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  #97  
Old 07-17-2013, 11:00 PM
Viking Viking is offline
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So here is my segmented rosette. As I said yesterday, a number of things went wrong while working on it. That theme continued today and so I'm going to have to rebuild it. Not to worry though, I actually figured out a way to do it faster than before.

And for your edification, as well as my own record keeping, here are the mishaps, in no particular order.
  • Insufficient glue in between the light & dark pieces. OR, gluing end grain to end grain. I'm actually not sure which. 3 separate joints failed during various operations that stressed the segmented piece.
  • While performing the initial circle cutting rout on the segmented piece, the method I used to fix the piece in place did not allow the trim router to move smoothly. Thus my first cut was irregular. I had to alter the diameter of the thing at that point, which would not really have ultimately been that big a problem, but still.
  • Was going to have both the inner and outer bands in white oak, but began a rout on the outer band with the circle cutter measured incorrectly, thus killing that piece. Opted for the walnut at that point. This actually gave an interesting look that was not altogether unpleasant, but still.
  • While gluing it up, I used a role of masking tape as the center. This ended up being the thing that resulted in this rosette being unusable. The role deformed slightly under the pressure from the hose clamp I was using and the rosette is now slightly out of round. I could perhaps still use it if I cut the rosette channel manually with a sharp chisel, but, no. I don't think so.
  • Part of the outer walnut band actually has small bits of a plastic bag embedded where the glue joint to the segmented center is. In my haste to get the thing glued, it must have been in the wrong place.

Lessons learned. Don't glue end grain and make sure the joint is not starved. Use a better means of fixing the segmented piece in place before routing them. Use something a bit more rigid when gluing the rosette up, like a piece of wood cut to the right diameter and protected with packing tape to prevent unwanted adhesion. And, take more care while gluing the thing together.

So. I'm not completely certain I know exactly how I'm going to proceed on the rosette front. I actually don't think I like the black/white/black border on this piece. So perhaps I'll just do another segmented rosette with the inner and outer bands and no striping. I also realized there was an easier way to do the individual pieces for the segmented piece. I'll use the circle cutting jig to cut 2 circles out of walnut and white oak, then I'll cut the individual pieces out of those 2 complete circles. Will be easier and faster than what I tried last time.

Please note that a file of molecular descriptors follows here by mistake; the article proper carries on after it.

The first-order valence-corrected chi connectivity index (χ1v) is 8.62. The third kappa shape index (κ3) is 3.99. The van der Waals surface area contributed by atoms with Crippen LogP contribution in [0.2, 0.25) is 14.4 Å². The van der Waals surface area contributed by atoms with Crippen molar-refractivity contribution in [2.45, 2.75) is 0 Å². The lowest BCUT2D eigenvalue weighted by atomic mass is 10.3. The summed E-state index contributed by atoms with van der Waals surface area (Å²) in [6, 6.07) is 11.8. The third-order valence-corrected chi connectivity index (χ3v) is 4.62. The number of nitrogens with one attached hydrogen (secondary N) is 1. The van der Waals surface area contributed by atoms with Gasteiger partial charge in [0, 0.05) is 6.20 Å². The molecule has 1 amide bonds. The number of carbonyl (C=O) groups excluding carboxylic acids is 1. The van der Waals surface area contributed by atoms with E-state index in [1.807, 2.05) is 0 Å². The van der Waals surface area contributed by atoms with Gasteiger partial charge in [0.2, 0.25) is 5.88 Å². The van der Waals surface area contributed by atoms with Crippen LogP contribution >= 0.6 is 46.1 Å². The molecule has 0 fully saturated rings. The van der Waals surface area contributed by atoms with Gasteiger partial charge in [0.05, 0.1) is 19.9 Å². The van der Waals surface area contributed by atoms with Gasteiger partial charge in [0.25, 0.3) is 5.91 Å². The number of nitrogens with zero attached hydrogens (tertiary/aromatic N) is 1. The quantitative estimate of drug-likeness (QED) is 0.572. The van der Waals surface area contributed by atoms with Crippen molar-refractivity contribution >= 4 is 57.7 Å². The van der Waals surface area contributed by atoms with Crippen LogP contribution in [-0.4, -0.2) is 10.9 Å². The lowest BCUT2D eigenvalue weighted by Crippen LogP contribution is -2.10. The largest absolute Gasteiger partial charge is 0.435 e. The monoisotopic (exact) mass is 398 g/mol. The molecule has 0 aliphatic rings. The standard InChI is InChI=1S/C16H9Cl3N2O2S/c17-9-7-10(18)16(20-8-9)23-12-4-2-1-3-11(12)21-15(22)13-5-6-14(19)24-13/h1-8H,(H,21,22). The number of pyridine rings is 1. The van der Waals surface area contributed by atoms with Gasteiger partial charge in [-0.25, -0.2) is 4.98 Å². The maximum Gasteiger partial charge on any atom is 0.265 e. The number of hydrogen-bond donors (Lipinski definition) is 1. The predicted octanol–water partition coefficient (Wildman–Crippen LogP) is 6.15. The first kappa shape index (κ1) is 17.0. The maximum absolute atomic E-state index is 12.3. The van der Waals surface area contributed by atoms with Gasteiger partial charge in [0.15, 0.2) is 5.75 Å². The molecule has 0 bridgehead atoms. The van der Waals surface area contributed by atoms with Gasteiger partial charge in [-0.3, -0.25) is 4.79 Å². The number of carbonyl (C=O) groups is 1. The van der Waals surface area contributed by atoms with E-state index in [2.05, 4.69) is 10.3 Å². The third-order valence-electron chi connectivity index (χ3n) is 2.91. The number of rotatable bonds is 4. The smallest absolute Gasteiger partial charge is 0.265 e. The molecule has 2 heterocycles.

*sigh* Ah well.

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Last edited by Viking; 07-17-2013 at 11:07 PM.
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  #98  
Old 07-18-2013, 12:11 AM
jeff crisp jeff crisp is offline
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Nick, I should have mentioned that when I use the card base I start with each segment marked out on the card using a compass and protractor. This way not only is there support when cutting out the ring, you dont need to find the centre later because it's already marked out and when making the segments you can check each piece for fit as you cut them (I normally just use a disk sander and adjust if need be on a sanding board). One reason I use super glue is not only does it glue the pieces together but also to the sacrificial base as I go. I sand the base nearly all the way through and then finish by hand using a sanding board. Its to hard to sand evenly at this stage just holding it so I use a block with a circle of card stuck to the block thats a bit thinner than the rosette. Making them on mass with a removable core and then slicing them up is more efficient but for one offs it works for me.

Jeff
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Last edited by jeff crisp; 07-18-2013 at 12:31 AM.
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  #99  
Old 07-22-2013, 09:43 PM
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Okay. Took a few days off from thinking about guitars. It actually induces a decent bit of anxiety when I'm thinking about things that I can't yet do anything about. But then over the week end, I got some decent work done.

Redoing the rosette. I started with 2 thin pieces of wood, established a center, drew the radii, then cut identical pieces, each 1/4 inch wide.



Next I cut the inner and outer bands.



Next, cut the pieces on the radii that I'm shooting for.